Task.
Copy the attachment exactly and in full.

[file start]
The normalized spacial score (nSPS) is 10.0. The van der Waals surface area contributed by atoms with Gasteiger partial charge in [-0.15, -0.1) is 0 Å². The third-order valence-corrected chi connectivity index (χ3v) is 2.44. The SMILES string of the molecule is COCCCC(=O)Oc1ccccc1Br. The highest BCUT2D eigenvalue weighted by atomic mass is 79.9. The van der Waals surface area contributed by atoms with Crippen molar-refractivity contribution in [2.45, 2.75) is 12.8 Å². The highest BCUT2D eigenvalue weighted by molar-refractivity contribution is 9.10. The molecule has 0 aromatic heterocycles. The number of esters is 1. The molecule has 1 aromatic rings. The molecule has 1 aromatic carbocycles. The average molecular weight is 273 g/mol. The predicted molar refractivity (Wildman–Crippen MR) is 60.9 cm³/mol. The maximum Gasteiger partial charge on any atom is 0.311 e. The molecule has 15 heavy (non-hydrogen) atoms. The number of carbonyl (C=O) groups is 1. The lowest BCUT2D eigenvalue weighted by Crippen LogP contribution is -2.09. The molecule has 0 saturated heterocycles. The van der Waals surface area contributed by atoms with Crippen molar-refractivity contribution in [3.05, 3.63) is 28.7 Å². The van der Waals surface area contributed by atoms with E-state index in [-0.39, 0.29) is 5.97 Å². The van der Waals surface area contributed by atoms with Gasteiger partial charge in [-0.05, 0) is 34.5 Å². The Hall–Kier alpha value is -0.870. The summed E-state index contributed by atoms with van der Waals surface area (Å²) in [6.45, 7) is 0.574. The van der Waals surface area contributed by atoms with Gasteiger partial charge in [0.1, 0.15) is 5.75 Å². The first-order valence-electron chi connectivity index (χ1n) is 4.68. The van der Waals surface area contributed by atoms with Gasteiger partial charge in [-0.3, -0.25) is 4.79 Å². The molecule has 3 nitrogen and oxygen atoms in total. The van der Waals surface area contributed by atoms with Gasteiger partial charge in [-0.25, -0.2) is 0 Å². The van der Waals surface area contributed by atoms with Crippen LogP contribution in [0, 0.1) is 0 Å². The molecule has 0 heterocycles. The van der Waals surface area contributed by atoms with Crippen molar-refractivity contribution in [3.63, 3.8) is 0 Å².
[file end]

The normalized spacial score (nSPS) is 10.0. The van der Waals surface area contributed by atoms with Gasteiger partial charge in [-0.15, -0.1) is 0 Å². The third-order valence-corrected chi connectivity index (χ3v) is 2.44. The SMILES string of the molecule is COCCCC(=O)Oc1ccccc1Br. The highest BCUT2D eigenvalue weighted by atomic mass is 79.9. The van der Waals surface area contributed by atoms with Crippen molar-refractivity contribution in [2.45, 2.75) is 12.8 Å². The highest BCUT2D eigenvalue weighted by molar-refractivity contribution is 9.10. The molecule has 0 aromatic heterocycles. The number of esters is 1. The molecule has 1 aromatic rings. The molecule has 1 aromatic carbocycles. The average molecular weight is 273 g/mol. The predicted molar refractivity (Wildman–Crippen MR) is 60.9 cm³/mol. The maximum Gasteiger partial charge on any atom is 0.311 e. The molecule has 15 heavy (non-hydrogen) atoms. The number of carbonyl (C=O) groups is 1. The lowest BCUT2D eigenvalue weighted by Crippen LogP contribution is -2.09. The molecule has 0 saturated heterocycles. The van der Waals surface area contributed by atoms with Crippen molar-refractivity contribution in [3.05, 3.63) is 28.7 Å². The van der Waals surface area contributed by atoms with E-state index in [-0.39, 0.29) is 5.97 Å². The van der Waals surface area contributed by atoms with Gasteiger partial charge in [-0.05, 0) is 34.5 Å². The Hall–Kier alpha value is -0.870. The summed E-state index contributed by atoms with van der Waals surface area (Å²) in [6.45, 7) is 0.574. The van der Waals surface area contributed by atoms with Gasteiger partial charge in [0.1, 0.15) is 5.75 Å². The first-order valence-electron chi connectivity index (χ1n) is 4.68. The van der Waals surface area contributed by atoms with Gasteiger partial charge in [-0.3, -0.25) is 4.79 Å². The molecule has 3 nitrogen and oxygen atoms in total. The van der Waals surface area contributed by atoms with Gasteiger partial charge in [-0.25, -0.2) is 0 Å². The van der Waals surface area contributed by atoms with Crippen LogP contribution in [0, 0.1) is 0 Å². The molecule has 0 heterocycles. The van der Waals surface area contributed by atoms with Crippen molar-refractivity contribution in [3.63, 3.8) is 0 Å².